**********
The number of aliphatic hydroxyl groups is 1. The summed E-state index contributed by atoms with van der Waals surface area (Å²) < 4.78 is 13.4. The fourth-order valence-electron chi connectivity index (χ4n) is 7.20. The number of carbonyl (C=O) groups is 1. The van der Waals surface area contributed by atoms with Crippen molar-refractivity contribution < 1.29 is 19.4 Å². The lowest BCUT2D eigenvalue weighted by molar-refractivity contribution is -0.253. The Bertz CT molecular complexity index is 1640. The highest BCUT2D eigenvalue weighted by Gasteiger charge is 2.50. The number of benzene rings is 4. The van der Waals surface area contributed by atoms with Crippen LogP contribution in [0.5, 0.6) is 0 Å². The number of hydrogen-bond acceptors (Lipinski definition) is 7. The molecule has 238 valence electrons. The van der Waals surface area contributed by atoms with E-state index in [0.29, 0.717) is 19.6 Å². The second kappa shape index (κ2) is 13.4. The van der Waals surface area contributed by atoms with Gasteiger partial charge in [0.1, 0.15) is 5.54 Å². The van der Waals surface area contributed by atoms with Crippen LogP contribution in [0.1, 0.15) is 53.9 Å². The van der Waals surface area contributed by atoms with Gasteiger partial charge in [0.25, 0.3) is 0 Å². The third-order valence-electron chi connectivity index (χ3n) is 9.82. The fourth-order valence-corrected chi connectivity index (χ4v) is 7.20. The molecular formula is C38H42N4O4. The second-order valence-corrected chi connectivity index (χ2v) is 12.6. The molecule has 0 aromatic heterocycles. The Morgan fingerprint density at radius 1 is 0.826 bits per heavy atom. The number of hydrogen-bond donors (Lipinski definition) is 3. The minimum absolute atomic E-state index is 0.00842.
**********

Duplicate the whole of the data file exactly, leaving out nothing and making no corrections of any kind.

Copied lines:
The number of aliphatic hydroxyl groups is 1. The summed E-state index contributed by atoms with van der Waals surface area (Å²) < 4.78 is 13.4. The fourth-order valence-electron chi connectivity index (χ4n) is 7.20. The number of carbonyl (C=O) groups is 1. The van der Waals surface area contributed by atoms with Crippen molar-refractivity contribution < 1.29 is 19.4 Å². The lowest BCUT2D eigenvalue weighted by molar-refractivity contribution is -0.253. The Bertz CT molecular complexity index is 1640. The highest BCUT2D eigenvalue weighted by Gasteiger charge is 2.50. The number of benzene rings is 4. The van der Waals surface area contributed by atoms with Crippen LogP contribution in [0.5, 0.6) is 0 Å². The number of hydrogen-bond acceptors (Lipinski definition) is 7. The molecule has 238 valence electrons. The van der Waals surface area contributed by atoms with E-state index in [0.29, 0.717) is 19.6 Å². The second kappa shape index (κ2) is 13.4. The van der Waals surface area contributed by atoms with Gasteiger partial charge in [0.1, 0.15) is 5.54 Å². The van der Waals surface area contributed by atoms with Crippen LogP contribution in [0.1, 0.15) is 53.9 Å². The van der Waals surface area contributed by atoms with Gasteiger partial charge in [0.25, 0.3) is 0 Å². The third-order valence-electron chi connectivity index (χ3n) is 9.82. The fourth-order valence-corrected chi connectivity index (χ4v) is 7.20. The molecular formula is C38H42N4O4. The second-order valence-corrected chi connectivity index (χ2v) is 12.6. The molecule has 0 aromatic heterocycles. The Morgan fingerprint density at radius 1 is 0.826 bits per heavy atom. The number of hydrogen-bond donors (Lipinski definition) is 3. The minimum absolute atomic E-state index is 0.00842.